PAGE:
Database isolation

In the database isolation model, each tenant is isolated in a shared environment through an authorization mechanism (such as RBAC). Within an Amazon DocumentDB cluster, you achieve database-level isolation by associating each tenant with one or more distinct databases within an Amazon DocumentDB cluster.

Cost optimization

One of the advantages and key motivations for building multi-tenant applications using database isolation is the ability to optimize cost through density. Depending on the application and customer guarantees, you can oversubscribe the number of tenants on a single cluster because you know that not all tenants are active at the same time. This density can reduce the cost per tenant, which makes the overall solution more cost-effective.

Performance isolation

When selecting a multi-tenant application architecture, performance isolation is an important consideration. When using cluster isolation, each tenant has a dedicated cluster, and thus dedicated compute resources. This provides a consistent, guaranteed quality of service based on that tenant’s requirements. For example, if a tenant starts on a cluster of r5.large instances, but their application throughput doubles, you can scale that cluster’s r5.xlarge instances to effectively give that tenant twice the compute resources.

With database isolation, tenants share compute resources in an Amazon DocumentDB cluster. The advantage of this approach is that you can achieve a high density of tenants in a single cluster, up to hundreds of tenants. If the aggregate utilization of the tenants is relatively uniform over time, you can provide a relatively consistent experience across tenants. The downside of database isolation is when one or more tenants use a disproportionate amount of resources in the cluster, they can negatively impact the quality of service of other tenants (typically referred to as the noisy neighbor problem). It is important to acknowledge and account for noisy neighbor risk, and set the proper expectations with your tenants when choosing the database isolation model.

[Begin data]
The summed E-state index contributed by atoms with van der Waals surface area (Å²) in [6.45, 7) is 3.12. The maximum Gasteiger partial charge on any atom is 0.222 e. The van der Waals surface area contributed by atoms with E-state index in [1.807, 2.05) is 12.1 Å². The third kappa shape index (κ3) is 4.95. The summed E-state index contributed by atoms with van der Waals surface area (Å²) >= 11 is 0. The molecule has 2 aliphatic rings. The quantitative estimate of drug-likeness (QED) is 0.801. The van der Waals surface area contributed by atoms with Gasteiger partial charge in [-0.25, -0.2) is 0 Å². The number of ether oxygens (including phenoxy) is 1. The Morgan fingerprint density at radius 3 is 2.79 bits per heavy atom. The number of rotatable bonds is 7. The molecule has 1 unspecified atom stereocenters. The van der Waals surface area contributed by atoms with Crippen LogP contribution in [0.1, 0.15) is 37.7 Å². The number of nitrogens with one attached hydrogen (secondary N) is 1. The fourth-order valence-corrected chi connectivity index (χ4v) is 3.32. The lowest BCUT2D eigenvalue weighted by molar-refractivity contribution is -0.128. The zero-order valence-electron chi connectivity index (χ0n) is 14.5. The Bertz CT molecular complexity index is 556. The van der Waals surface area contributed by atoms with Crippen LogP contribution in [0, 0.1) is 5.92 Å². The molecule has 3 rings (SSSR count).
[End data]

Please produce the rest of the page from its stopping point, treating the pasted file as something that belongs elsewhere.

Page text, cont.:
One common mitigation strategy is to implement tiering within your service. You can offer a basic tier in which each tenant has access to a database on a shared cluster (and is thus exposed to noisy neighbor risk). For tenants who require performance isolation, you can offer a higher tier in which each tenant has their own cluster.

Security isolation

Another consideration when selecting a multi-tenant approach is security isolation. Amazon DocumentDB’s encryption-at-rest feature (enabled by default) uses a single customer master key (CMK) to encrypt the storage volume, backups, and snapshots in a cluster. If you have tenants who require that their storage encryption keys not be shared with other tenants, you can use cluster isolation (which uses a different CMK), or perform client-side encryption in the application and manage those keys on the client side through AWS KMS. Client-side encryption can offer key isolation in a shared cluster environment, but it adds complexity and possible performance impacts to your application.

Summary

This post introduced RBAC for Amazon DocumentDB, walked through two common use cases, and discussed design considerations for building multi-tenant applications. For more information about RBAC in Amazon DocumentDB, see Role-Based Access Control (Built-In Roles) in the documentation.

For more information about Amazon DocumentDB, see Getting Started with Amazon DocumentDB or watch the video Getting Started with Amazon DocumentDB on YouTube. For more information, see Ramping up on Amazon DocumentDB (with MongoDB compatibility). You can use the same application code, drivers, and tools that you use with MongoDB today to start developing against Amazon DocumentDB.

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About the Authors

 

Joseph Idziorek is a Principal Product Manager at Amazon Web Services.

 

 

 

 

Judah Bernstein is a Sr Partner Solutions Architect at Amazon Web Services focused on Software-as-a-Service (SaaS).

 

 

 

 

Jeff Duffy is a Sr NoSQL Specialist Solutions Architect at Amazon Web Services.